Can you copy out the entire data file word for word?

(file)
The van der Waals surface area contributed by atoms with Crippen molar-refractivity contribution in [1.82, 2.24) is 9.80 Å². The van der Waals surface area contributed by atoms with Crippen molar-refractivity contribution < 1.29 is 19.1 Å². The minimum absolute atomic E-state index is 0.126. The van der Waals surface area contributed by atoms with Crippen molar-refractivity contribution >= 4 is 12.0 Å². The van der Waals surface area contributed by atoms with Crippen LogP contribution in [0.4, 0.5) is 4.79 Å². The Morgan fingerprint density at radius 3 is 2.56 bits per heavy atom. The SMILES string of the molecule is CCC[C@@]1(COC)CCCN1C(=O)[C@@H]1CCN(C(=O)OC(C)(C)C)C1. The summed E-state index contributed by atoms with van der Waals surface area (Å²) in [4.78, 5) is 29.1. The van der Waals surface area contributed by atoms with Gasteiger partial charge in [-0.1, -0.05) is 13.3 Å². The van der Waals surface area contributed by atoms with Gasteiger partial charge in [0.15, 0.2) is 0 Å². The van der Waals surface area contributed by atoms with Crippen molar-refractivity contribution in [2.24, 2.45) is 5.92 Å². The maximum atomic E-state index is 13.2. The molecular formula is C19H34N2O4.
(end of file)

The van der Waals surface area contributed by atoms with Crippen molar-refractivity contribution in [1.82, 2.24) is 9.80 Å². The van der Waals surface area contributed by atoms with Crippen molar-refractivity contribution < 1.29 is 19.1 Å². The minimum absolute atomic E-state index is 0.126. The van der Waals surface area contributed by atoms with Crippen molar-refractivity contribution >= 4 is 12.0 Å². The van der Waals surface area contributed by atoms with Crippen LogP contribution in [0.4, 0.5) is 4.79 Å². The Morgan fingerprint density at radius 3 is 2.56 bits per heavy atom. The SMILES string of the molecule is CCC[C@@]1(COC)CCCN1C(=O)[C@@H]1CCN(C(=O)OC(C)(C)C)C1. The summed E-state index contributed by atoms with van der Waals surface area (Å²) in [4.78, 5) is 29.1. The van der Waals surface area contributed by atoms with Gasteiger partial charge in [-0.1, -0.05) is 13.3 Å². The van der Waals surface area contributed by atoms with Gasteiger partial charge in [0.15, 0.2) is 0 Å². The van der Waals surface area contributed by atoms with Crippen molar-refractivity contribution in [2.24, 2.45) is 5.92 Å². The maximum atomic E-state index is 13.2. The molecular formula is C19H34N2O4.